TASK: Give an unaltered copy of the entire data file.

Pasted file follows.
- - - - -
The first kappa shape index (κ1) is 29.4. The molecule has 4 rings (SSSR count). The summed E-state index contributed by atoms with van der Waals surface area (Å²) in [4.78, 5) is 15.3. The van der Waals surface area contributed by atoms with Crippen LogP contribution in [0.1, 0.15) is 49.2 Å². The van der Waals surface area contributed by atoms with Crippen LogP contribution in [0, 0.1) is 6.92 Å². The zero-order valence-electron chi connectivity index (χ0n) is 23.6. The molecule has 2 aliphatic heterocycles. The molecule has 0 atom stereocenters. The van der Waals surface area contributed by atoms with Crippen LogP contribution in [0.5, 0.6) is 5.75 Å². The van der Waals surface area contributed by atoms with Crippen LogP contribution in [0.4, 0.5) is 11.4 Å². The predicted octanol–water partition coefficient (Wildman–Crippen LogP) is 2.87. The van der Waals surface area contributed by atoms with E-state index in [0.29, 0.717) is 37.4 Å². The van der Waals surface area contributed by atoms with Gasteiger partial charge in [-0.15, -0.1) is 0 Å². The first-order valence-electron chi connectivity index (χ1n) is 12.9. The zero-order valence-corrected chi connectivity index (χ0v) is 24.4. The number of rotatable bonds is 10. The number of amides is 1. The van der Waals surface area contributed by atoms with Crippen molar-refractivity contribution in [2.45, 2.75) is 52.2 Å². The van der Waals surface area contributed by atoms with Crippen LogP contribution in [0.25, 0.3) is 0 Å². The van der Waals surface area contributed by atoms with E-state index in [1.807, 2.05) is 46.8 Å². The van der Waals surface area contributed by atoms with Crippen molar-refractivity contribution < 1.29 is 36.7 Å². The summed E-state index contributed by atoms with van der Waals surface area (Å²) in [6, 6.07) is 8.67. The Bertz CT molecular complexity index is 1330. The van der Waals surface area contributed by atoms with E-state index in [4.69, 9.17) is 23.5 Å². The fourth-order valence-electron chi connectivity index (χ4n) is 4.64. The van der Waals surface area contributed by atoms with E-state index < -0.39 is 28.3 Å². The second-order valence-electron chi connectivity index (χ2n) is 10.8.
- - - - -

The first kappa shape index (κ1) is 29.4. The molecule has 4 rings (SSSR count). The summed E-state index contributed by atoms with van der Waals surface area (Å²) in [4.78, 5) is 15.3. The van der Waals surface area contributed by atoms with Crippen LogP contribution in [0.1, 0.15) is 49.2 Å². The van der Waals surface area contributed by atoms with Crippen LogP contribution in [0, 0.1) is 6.92 Å². The zero-order valence-electron chi connectivity index (χ0n) is 23.6. The molecule has 2 aliphatic heterocycles. The molecule has 0 atom stereocenters. The van der Waals surface area contributed by atoms with Crippen LogP contribution in [0.5, 0.6) is 5.75 Å². The van der Waals surface area contributed by atoms with Crippen LogP contribution in [0.4, 0.5) is 11.4 Å². The predicted octanol–water partition coefficient (Wildman–Crippen LogP) is 2.87. The van der Waals surface area contributed by atoms with E-state index in [0.29, 0.717) is 37.4 Å². The van der Waals surface area contributed by atoms with Gasteiger partial charge in [-0.15, -0.1) is 0 Å². The first-order valence-electron chi connectivity index (χ1n) is 12.9. The zero-order valence-corrected chi connectivity index (χ0v) is 24.4. The number of rotatable bonds is 10. The number of amides is 1. The van der Waals surface area contributed by atoms with Crippen molar-refractivity contribution in [2.45, 2.75) is 52.2 Å². The van der Waals surface area contributed by atoms with Crippen LogP contribution in [0.25, 0.3) is 0 Å². The van der Waals surface area contributed by atoms with E-state index in [1.807, 2.05) is 46.8 Å². The van der Waals surface area contributed by atoms with Crippen molar-refractivity contribution < 1.29 is 36.7 Å². The summed E-state index contributed by atoms with van der Waals surface area (Å²) in [6, 6.07) is 8.67. The Bertz CT molecular complexity index is 1330. The van der Waals surface area contributed by atoms with E-state index in [4.69, 9.17) is 23.5 Å². The fourth-order valence-electron chi connectivity index (χ4n) is 4.64. The van der Waals surface area contributed by atoms with E-state index < -0.39 is 28.3 Å². The second-order valence-electron chi connectivity index (χ2n) is 10.8.